GSA Connects 2021 in Portland, Oregon

Paper No. 200-5
Presentation Time: 9:05 AM


SCULLY, Jennifer1, HAND, Kevin P.1, PHILLIPS, Cynthia B.1, CABLE, Morgan L.1, CAMERON, Marissa1, CRAFT, Kathleen L.2, HOFGARTNER, Jason D.1, HOFMANN, Amy E.1, KOSBERG, Jacob A.1, NORDHEIM, Tom1 and PITESKY, Jo E.1, (1)Jet Propulsion Laboratory, California Institute of Technology, Pasadena, CA 91109, (2)Space Exploration Sector, Johns Hopkins University Applied Physics Laboratory, 11100 Johns Hopkins Rd, Laurel, MD 20723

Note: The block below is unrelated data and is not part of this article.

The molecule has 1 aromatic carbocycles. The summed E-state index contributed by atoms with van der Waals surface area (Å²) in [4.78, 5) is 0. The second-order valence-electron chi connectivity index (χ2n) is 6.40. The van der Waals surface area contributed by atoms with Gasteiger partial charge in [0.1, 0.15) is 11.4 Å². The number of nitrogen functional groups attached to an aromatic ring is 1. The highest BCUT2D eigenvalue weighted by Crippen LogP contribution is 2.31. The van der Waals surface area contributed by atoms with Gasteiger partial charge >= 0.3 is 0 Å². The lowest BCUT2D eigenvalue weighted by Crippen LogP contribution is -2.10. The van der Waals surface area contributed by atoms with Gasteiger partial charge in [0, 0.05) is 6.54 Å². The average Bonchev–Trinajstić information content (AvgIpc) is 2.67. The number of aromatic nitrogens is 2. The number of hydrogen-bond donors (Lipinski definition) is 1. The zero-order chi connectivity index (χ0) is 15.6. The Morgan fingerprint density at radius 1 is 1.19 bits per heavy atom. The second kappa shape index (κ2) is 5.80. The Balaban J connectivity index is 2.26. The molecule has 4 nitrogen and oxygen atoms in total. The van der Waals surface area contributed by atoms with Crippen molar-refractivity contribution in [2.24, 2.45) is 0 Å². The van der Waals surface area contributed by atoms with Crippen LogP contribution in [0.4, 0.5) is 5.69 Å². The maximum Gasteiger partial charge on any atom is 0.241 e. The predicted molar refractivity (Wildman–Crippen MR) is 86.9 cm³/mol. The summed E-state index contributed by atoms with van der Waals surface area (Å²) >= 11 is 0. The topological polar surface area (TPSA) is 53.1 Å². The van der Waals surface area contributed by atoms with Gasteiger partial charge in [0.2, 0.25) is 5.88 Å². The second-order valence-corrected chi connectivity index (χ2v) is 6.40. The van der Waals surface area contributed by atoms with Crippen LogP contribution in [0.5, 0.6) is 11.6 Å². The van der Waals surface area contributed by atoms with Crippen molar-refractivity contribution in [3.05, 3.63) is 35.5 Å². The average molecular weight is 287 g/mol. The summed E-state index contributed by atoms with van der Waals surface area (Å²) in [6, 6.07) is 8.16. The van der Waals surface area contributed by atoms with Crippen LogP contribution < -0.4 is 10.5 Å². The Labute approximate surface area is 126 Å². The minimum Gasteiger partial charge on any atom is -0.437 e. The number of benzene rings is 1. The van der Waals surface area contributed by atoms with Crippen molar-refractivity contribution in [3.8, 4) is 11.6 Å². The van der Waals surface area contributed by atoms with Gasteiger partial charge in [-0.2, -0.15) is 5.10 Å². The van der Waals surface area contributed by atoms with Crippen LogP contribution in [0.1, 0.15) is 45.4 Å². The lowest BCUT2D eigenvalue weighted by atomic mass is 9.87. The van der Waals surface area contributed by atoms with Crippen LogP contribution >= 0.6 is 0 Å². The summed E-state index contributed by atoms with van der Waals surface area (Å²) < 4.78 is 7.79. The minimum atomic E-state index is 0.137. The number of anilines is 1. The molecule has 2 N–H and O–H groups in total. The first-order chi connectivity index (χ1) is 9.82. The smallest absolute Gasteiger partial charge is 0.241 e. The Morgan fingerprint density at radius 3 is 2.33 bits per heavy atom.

Jupiter’s moon Europa is a prime target in our exploration of potentially habitable worlds beyond Earth, and of ocean worlds in the outer solar system. Thus, Europa exploration is key for both astrobiology and comparative oceanography. Europa’s subsurface ocean has likely existed for much of the history of the solar system, potentially providing a persistent, stable environment rich in the elements and energy needed for the emergence of life, and for potentially sustaining life through time. The ocean is likely in contact with a rocky, silicate seafloor, and the ice shell may have tectonic activity that could allow reductant-oxidant cycling. The persistence of Europa’s ocean means that extant life could be there today, and that signs could be found within the ice and ocean of Europa. The high-level science goals of the Europa Lander Mission Concept are: (1) search for evidence of biosignatures on Europa, (2) assess the habitability of Europa via in situ techniques uniquely available to a lander, and (3) characterize surface and subsurface properties at the scale of the lander to support future exploration. A lander on the surface would collect and process ≥3 separate samples, each of at least 7 cm3 in volume, and acquired from a depth of ≥10 cm. Using primary batteries, a lander could operate for as long as >60 days on the surface. The mission concept aims to balance technical risk with science return and cost, and achieves high value science without requiring an excessive number of engineering ‘miracles’. Here we provide an overview of significant milestones, developments, and technology advancements. The technology and instrumentation investments made to date exceed $300M, and many can be utilized for landing on other ocean worlds. The Europa Lander Mission Concept builds on the wealth of future Clipper, using Clipper data for landing site reconnaissance and selection. There are almost 3 years between the end of the Europa Clipper prime mission and the final landing site selection for the Europa Lander Mission Concept architecture, providing ample time to identify a landing site that meets safety and science needs. The terrain relative navigation and hazard avoidance system used by Mars 2020 to touch down in Jezero crater is the same system that would be used to deliver the lander safely to Europa’s surface.